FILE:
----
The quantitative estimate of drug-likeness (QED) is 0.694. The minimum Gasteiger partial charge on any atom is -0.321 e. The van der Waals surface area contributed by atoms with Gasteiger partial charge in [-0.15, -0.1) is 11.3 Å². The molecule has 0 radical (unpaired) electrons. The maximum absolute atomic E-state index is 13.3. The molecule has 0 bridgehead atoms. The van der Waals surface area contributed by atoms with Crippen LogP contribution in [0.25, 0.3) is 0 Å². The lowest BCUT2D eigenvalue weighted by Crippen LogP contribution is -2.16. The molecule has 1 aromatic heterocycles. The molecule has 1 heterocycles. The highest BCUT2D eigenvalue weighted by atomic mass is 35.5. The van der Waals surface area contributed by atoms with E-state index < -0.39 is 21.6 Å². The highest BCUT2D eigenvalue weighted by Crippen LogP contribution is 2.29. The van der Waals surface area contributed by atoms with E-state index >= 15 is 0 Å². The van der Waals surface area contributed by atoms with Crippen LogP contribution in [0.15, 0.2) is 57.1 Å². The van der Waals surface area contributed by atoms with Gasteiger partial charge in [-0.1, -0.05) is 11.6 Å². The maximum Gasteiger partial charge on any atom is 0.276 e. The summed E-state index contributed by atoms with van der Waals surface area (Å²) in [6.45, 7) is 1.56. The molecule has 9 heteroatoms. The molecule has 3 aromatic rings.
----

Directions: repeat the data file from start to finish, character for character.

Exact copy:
The quantitative estimate of drug-likeness (QED) is 0.694. The minimum Gasteiger partial charge on any atom is -0.321 e. The van der Waals surface area contributed by atoms with Gasteiger partial charge in [-0.15, -0.1) is 11.3 Å². The molecule has 0 radical (unpaired) electrons. The maximum absolute atomic E-state index is 13.3. The molecule has 0 bridgehead atoms. The van der Waals surface area contributed by atoms with Crippen LogP contribution in [0.25, 0.3) is 0 Å². The lowest BCUT2D eigenvalue weighted by Crippen LogP contribution is -2.16. The molecule has 1 aromatic heterocycles. The molecule has 1 heterocycles. The highest BCUT2D eigenvalue weighted by atomic mass is 35.5. The van der Waals surface area contributed by atoms with E-state index < -0.39 is 21.6 Å². The highest BCUT2D eigenvalue weighted by Crippen LogP contribution is 2.29. The van der Waals surface area contributed by atoms with E-state index >= 15 is 0 Å². The van der Waals surface area contributed by atoms with Crippen LogP contribution in [0.15, 0.2) is 57.1 Å². The van der Waals surface area contributed by atoms with Gasteiger partial charge in [-0.1, -0.05) is 11.6 Å². The maximum Gasteiger partial charge on any atom is 0.276 e. The summed E-state index contributed by atoms with van der Waals surface area (Å²) in [6.45, 7) is 1.56. The molecule has 9 heteroatoms. The molecule has 3 aromatic rings.